5/25/10

Italy: Day 9, Basilica and Sunset

I originally wrote a blog post about our morning discussion and article assignment, but I’ll have to hold out on posting that, as our professor is trying to keep it secret until the story is completed for our class site: www.ijsa.wordpress.com. Right now, I can include my local article (already posted), which is an account of the Peace Conference of 1986 held here in Assisi.



THIS TIME, IT’S NOT SAINT FRANCIS CALLING FOR PEACE


As I look out over the sloping hillside to see fog rise from the valley over the walls of an already-waking town, I can think of no better representation of peace than the harmony of nature and civilization that is Assisi, Italy.


Perhaps this is a vision that Pope John Paul II shared as he chose the location of his interfaith peace conference almost twenty-five years ago. On October 27, 1986, a day not unlike today with threatening skies and non-committal droplets of rain, thousands gathered in courtyards, basilicas, on walls and along pathways to pray for peace. Assisi seemed, on that day, a place far less tranquil than the idea the event was promoting.


That morning, a humble Assisi became perhaps the largest house of prayer the world had ever seen. The muted cobble landscape quickly erupted in flames of color from the garb of varying religions. The streets were overcome with thirty-two denominations of Christianity, including representatives from the World Council of Churches, The Lutheran World Federation, and the Anglican Communion. Amongst them were Zoroastrians, Japanese Shinto’s, North American Animists, Buddhists and Sikhs. Others arrived in droves. Religious “celebrities” like Robert Runcle, Mother Teresa and the Dalai Lama crossed paths with bishops and rabbis.


The early hours of that Monday were filled with prayer in specified locations for the differing sects. Crowds of visitors and media workers went from group to group, observing or participating in rituals of worship. Television crews highlighted religious oddities. Brick walls were dotted with meditating visitors. The Church of the Minerva housed a 48-hour prayer session attended by youths and elderly alike. Assisi was alive with belief in the supernatural.


As morning became afternoon, the town transitioned into what can be likened to my Protestant understanding of Jesus’ triumphant entry into Jerusalem. It was a mass entrance of joy and expectation into a holy place. I can only imagine the joy the sight would have been to Saint Francis – religious groups congregated in the lower square of the Basilica of Saint Francis to raise supplication and song in differing tongues to the Divine. Francis, who acted out of humility and love for others, would have been blessed by this testimony of peace in his hometown. He would have run to each, throwing his arms around them and fasting for the salvation of their souls. He would have preached from a rock with all the humility of a poor beggar. He would have handed out olive branches and found places for each person to sleep. In this town so centered around brotherhood and sisterhood of the Franciscans and Poor Clares, the practice of unity was fully understood in this gathering of various tongues, attire, and practices of worship.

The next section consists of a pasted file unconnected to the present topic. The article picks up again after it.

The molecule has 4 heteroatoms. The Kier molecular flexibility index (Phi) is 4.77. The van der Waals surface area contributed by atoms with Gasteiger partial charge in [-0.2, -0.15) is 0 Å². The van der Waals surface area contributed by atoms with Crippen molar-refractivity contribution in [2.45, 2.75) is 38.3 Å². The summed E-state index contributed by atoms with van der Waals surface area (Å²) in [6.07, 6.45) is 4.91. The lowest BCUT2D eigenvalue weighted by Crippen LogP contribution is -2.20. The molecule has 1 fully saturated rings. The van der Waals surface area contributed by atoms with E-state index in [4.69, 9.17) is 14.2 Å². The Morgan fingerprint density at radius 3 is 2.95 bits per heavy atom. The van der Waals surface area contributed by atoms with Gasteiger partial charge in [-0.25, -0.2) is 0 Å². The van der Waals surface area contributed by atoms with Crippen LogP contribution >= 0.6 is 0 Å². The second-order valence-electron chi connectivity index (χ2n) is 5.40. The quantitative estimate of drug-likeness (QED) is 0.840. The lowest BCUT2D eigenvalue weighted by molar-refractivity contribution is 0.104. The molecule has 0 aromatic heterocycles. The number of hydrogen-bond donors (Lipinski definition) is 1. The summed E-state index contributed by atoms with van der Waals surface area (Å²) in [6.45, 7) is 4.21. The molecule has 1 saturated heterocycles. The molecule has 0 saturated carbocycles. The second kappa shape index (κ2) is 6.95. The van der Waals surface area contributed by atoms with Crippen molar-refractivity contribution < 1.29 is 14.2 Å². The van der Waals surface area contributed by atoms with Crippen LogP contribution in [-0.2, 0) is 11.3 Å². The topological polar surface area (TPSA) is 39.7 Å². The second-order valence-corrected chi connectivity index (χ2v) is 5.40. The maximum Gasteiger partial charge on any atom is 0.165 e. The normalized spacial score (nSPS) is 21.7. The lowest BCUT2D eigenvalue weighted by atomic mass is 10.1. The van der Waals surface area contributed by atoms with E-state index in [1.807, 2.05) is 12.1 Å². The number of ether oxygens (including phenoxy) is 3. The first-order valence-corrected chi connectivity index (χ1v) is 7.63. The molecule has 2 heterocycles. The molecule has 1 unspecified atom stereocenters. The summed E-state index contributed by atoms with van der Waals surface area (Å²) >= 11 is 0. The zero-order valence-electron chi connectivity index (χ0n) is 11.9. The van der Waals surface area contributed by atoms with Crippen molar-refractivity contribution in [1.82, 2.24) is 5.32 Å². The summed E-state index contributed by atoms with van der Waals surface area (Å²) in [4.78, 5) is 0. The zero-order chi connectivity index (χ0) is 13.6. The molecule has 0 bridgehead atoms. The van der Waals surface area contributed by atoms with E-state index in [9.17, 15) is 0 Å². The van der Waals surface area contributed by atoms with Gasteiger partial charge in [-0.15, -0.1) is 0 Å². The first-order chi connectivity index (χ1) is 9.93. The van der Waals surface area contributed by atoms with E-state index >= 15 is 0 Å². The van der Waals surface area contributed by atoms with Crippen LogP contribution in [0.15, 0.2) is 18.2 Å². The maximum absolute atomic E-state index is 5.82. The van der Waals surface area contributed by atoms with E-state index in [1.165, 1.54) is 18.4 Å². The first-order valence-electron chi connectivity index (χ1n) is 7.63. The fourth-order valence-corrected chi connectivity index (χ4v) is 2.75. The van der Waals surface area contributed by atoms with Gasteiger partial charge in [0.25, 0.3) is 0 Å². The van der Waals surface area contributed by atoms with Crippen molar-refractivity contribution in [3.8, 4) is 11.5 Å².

But not all agreed in its mission.


The Vatican expressed early distain for the event, saying that it presumed validity for all religions equally – a belief not upheld by the Catholic Church. Cardinal Joseph Ratzinger, who would later assume the Pope’s position, refused to attend the Peace Conference on the same grounds. Catholic extremists passed out pamphlets claiming the heresy of Pope John Paul II. Some religious leaders were even bothered by the presence of military and security personnel at a conference promoting peace.


The proper response to this can only be seen through its instigator’s intent.


Pope John Paul II saw a need for peace. On his deathbed, he proclaimed, “So long as I have breath within me, I will never cease to cry out for peace.” He dedicated the year of 1986 to this idea, advocating for nations to put down their weapons. A few complied. In order to further his purpose, he sought this conference of open dialogue. It was said to be a time not for religions to pray together, but to come together to pray.